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What are Ozone Systems?

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  • Written By: Patrick Lynch
  • Edited By: R. Halprin
  • Last Modified Date: 18 November 2019
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    2003-2019
    Conjecture Corporation
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Ozone systems are designed to purify water by removing debris, sediment, and bacteria. They can also be used to ensure that food is free from contaminants, and certain systems have also been designed to sanitize areas to make sure they are safe for processing meat and other products. These systems are becoming more popular as the ability of ozone gas to kill harmful microbes such as bacteria becomes more widely known.

Ozone systems are used because ozone gas is over 50 times more powerful than chlorine, the oxidizer most commonly used to sanitize processed food. It kills microbes more than 3,000 times faster than chlorine, and unlike chlorine, it leaves no toxic byproducts behind. Ozone gas works so well as a sanitizer because once it becomes exposed to pollutants like fungi, viruses, and mildew it will react with them, destroying them in the process.

Ozone gas has been used worldwide for more than 100 years to purify water systems. In 2001, the U.S. Food and Drug Administration (FDA) decreed that ozone systems could be used with food as well as water. This has opened the door for food processing plants to use ozone systems to remove bacteria from produce.

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Ozone systems can be used on water by pumping water from an outside storage tank through an injector which introduces the gas into the water as it flows past. A stainless steel tank is used to store the water which has just been treated with ozone gas for several minutes. This is to ensure that the transfer of gas to water is successful.

Ozone systems are extremely effective in treating the water of rural areas that are suffering from adverse sanitary conditions. It is not uncommon for small communities to have water that contains sulfur and iron which leaves an unpleasant aftertaste. Ozone gas has been used effectively in numerous neighborhoods where this has been a problem as changing the procedure from large to small scale is easily done.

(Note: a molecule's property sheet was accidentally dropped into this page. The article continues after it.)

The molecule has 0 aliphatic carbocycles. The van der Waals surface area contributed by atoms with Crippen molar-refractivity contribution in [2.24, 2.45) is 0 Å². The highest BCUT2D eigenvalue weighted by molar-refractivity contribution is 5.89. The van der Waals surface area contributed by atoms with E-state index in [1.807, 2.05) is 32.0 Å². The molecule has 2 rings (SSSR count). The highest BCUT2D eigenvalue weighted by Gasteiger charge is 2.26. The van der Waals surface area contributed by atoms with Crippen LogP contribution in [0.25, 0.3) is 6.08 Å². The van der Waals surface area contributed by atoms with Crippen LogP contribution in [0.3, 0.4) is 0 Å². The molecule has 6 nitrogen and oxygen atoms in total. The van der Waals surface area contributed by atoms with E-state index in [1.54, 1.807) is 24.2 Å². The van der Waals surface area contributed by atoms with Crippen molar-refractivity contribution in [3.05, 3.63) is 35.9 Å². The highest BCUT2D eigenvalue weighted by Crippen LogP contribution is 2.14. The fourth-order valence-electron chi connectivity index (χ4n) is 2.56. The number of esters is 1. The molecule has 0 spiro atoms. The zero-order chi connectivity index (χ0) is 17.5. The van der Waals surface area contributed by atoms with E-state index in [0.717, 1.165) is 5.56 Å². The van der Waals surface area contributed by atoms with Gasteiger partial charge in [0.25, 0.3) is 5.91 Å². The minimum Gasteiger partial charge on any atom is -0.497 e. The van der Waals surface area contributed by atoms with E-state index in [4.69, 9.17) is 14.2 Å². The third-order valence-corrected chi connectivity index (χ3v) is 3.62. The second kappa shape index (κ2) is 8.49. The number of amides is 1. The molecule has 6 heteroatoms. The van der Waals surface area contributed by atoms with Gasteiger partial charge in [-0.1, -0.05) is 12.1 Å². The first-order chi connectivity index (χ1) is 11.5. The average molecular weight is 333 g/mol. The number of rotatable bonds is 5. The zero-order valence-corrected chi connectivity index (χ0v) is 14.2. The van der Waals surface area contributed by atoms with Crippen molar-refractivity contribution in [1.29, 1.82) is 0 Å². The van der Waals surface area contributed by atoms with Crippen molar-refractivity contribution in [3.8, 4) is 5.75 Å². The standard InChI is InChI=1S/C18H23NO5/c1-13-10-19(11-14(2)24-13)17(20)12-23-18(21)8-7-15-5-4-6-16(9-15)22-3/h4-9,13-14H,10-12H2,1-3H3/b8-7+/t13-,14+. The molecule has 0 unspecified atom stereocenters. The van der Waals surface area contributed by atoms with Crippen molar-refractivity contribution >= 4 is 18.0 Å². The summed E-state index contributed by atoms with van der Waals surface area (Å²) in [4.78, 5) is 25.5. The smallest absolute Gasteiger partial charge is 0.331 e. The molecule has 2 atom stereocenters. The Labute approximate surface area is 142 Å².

Poultry is especially susceptible to contamination in the form of salmonella, listeria, and E-coli. Such contaminants cause millions of people to suffer from food poisoning each year with thousands dying because of it. Meat processing plants use ozone systems to ensure that their facilities remove all traces of bacteria. Ozone gas not only destroys microbes faster than any other chemical, but it also turns into oxygen after it has completed its process, which means that no residue remains.

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bythewell
Post 3

One of the good things about an ozone system is that it doesn't seem to leave the taste that chlorine does. I hate drinking water that tastes like it was ladled out of my neighbor's swimming pool. And sometimes it does taste that bad, simply because they don't regulate it properly.

I don't think you have that kind of problem with an ozone water purifier because ozone turns to oxygen after doing its job, and so doesn't leave any kind of taste, that I've noticed.

I would pick ozone over chlorine any day.

lluviaporos
Post 2

@KoiwiGal - I agree with you that chickens should be treated better, for everyones' sakes, but I think that most food should be treated by ozone systems anyway.

It's better to be safe than sorry and the fact is that even natural or organic forms of farming are going to lead to manure sometimes getting on the food, whether it's vegetables or chickens or something else.

Using fail proof methods of eliminating bacterial contamination just seems like common sense to me.

KoiwiGal
Post 1

One of the reasons that chickens are so vulnerable to bacterial contamination is the way they are raised and then treated in the slaughterhouse.

It's good that they can manage to purify the chickens so that people don't get sick when they eat them. But, ideally, they would combine that with better husbandry and packing practices.

Chickens are often kept in huge numbers, so bacteria can easily spread.

Even if they are kept in a "barn" they might be packed together so that they can't help but get fecal matter on themselves.

They are usually slaughtered in plants which try to get through the chickens as efficiently as possible, without regard to much food safety (assuming that people will cook

the bacteria away).

Again, if they are adding ozone systems as a way of making sure that eating chicken isn't going to harm people, that's good, but if they were to do it properly in the first place, I'm not sure it would be necessary.

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